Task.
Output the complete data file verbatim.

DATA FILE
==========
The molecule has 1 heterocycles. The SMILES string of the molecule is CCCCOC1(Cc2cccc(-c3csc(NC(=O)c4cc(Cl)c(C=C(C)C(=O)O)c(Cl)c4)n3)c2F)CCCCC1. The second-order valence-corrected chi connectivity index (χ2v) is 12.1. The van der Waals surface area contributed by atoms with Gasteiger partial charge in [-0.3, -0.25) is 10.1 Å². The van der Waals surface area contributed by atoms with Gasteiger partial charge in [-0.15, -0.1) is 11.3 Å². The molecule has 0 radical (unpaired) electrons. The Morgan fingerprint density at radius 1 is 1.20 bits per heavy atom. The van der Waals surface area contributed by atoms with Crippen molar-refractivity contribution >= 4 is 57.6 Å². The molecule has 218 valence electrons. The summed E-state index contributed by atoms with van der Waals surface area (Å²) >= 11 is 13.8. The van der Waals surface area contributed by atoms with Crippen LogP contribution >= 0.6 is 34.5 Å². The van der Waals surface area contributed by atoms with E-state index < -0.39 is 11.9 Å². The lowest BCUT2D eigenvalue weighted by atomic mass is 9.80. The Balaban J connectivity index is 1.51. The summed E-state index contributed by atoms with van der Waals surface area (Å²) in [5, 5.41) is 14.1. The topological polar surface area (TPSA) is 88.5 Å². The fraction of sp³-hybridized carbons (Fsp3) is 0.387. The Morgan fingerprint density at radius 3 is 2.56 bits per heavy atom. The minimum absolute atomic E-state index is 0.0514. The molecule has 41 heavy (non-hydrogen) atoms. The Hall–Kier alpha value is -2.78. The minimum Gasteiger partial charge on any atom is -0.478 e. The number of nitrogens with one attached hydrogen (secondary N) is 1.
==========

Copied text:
The molecule has 1 heterocycles. The SMILES string of the molecule is CCCCOC1(Cc2cccc(-c3csc(NC(=O)c4cc(Cl)c(C=C(C)C(=O)O)c(Cl)c4)n3)c2F)CCCCC1. The second-order valence-corrected chi connectivity index (χ2v) is 12.1. The van der Waals surface area contributed by atoms with Gasteiger partial charge in [-0.3, -0.25) is 10.1 Å². The van der Waals surface area contributed by atoms with Gasteiger partial charge in [-0.15, -0.1) is 11.3 Å². The molecule has 0 radical (unpaired) electrons. The Morgan fingerprint density at radius 1 is 1.20 bits per heavy atom. The van der Waals surface area contributed by atoms with Crippen molar-refractivity contribution >= 4 is 57.6 Å². The molecule has 218 valence electrons. The summed E-state index contributed by atoms with van der Waals surface area (Å²) >= 11 is 13.8. The van der Waals surface area contributed by atoms with Crippen LogP contribution >= 0.6 is 34.5 Å². The van der Waals surface area contributed by atoms with E-state index < -0.39 is 11.9 Å². The lowest BCUT2D eigenvalue weighted by atomic mass is 9.80. The Balaban J connectivity index is 1.51. The summed E-state index contributed by atoms with van der Waals surface area (Å²) in [5, 5.41) is 14.1. The topological polar surface area (TPSA) is 88.5 Å². The fraction of sp³-hybridized carbons (Fsp3) is 0.387. The Morgan fingerprint density at radius 3 is 2.56 bits per heavy atom. The minimum absolute atomic E-state index is 0.0514. The molecule has 41 heavy (non-hydrogen) atoms. The Hall–Kier alpha value is -2.78. The minimum Gasteiger partial charge on any atom is -0.478 e. The number of nitrogens with one attached hydrogen (secondary N) is 1.